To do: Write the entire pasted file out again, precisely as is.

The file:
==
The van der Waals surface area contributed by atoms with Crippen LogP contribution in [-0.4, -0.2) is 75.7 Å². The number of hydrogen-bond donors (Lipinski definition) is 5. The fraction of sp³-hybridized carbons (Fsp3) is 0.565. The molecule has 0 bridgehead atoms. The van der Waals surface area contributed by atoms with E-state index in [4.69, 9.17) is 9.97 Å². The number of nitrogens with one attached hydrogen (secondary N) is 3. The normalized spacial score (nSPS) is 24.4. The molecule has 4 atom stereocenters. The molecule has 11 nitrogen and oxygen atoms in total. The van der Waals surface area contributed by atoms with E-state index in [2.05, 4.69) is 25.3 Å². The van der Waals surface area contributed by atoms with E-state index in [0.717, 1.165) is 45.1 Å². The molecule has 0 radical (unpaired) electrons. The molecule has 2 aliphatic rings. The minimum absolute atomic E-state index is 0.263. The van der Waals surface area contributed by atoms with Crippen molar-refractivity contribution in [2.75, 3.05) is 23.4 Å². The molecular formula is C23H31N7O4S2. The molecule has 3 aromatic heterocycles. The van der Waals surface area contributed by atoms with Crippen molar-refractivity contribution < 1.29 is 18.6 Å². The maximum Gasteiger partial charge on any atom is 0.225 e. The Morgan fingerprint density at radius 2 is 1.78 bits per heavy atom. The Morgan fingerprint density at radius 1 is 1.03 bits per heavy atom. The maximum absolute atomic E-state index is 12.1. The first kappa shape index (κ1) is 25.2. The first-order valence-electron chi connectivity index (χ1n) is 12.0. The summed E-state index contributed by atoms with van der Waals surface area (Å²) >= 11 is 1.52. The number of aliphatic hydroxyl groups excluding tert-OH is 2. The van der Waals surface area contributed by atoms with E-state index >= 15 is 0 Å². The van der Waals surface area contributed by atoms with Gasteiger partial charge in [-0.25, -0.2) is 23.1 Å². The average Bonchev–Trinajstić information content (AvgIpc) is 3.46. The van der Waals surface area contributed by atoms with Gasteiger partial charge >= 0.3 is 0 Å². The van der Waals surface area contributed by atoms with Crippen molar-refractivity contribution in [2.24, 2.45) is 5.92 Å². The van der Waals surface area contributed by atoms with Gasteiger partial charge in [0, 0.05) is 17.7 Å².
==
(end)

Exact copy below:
The van der Waals surface area contributed by atoms with Crippen LogP contribution in [-0.4, -0.2) is 75.7 Å². The number of hydrogen-bond donors (Lipinski definition) is 5. The fraction of sp³-hybridized carbons (Fsp3) is 0.565. The molecule has 0 bridgehead atoms. The van der Waals surface area contributed by atoms with E-state index in [4.69, 9.17) is 9.97 Å². The number of nitrogens with one attached hydrogen (secondary N) is 3. The normalized spacial score (nSPS) is 24.4. The molecule has 4 atom stereocenters. The molecule has 11 nitrogen and oxygen atoms in total. The van der Waals surface area contributed by atoms with E-state index in [2.05, 4.69) is 25.3 Å². The van der Waals surface area contributed by atoms with E-state index in [0.717, 1.165) is 45.1 Å². The molecule has 0 radical (unpaired) electrons. The molecule has 2 aliphatic rings. The minimum absolute atomic E-state index is 0.263. The van der Waals surface area contributed by atoms with Crippen molar-refractivity contribution in [2.75, 3.05) is 23.4 Å². The molecular formula is C23H31N7O4S2. The molecule has 3 aromatic heterocycles. The van der Waals surface area contributed by atoms with Crippen molar-refractivity contribution < 1.29 is 18.6 Å². The maximum Gasteiger partial charge on any atom is 0.225 e. The Morgan fingerprint density at radius 2 is 1.78 bits per heavy atom. The Morgan fingerprint density at radius 1 is 1.03 bits per heavy atom. The maximum absolute atomic E-state index is 12.1. The first kappa shape index (κ1) is 25.2. The first-order valence-electron chi connectivity index (χ1n) is 12.0. The summed E-state index contributed by atoms with van der Waals surface area (Å²) >= 11 is 1.52. The number of aliphatic hydroxyl groups excluding tert-OH is 2. The van der Waals surface area contributed by atoms with E-state index >= 15 is 0 Å². The van der Waals surface area contributed by atoms with Gasteiger partial charge in [-0.25, -0.2) is 23.1 Å². The average Bonchev–Trinajstić information content (AvgIpc) is 3.46. The van der Waals surface area contributed by atoms with Gasteiger partial charge >= 0.3 is 0 Å². The van der Waals surface area contributed by atoms with Crippen molar-refractivity contribution in [2.24, 2.45) is 5.92 Å². The van der Waals surface area contributed by atoms with Gasteiger partial charge in [0, 0.05) is 17.7 Å².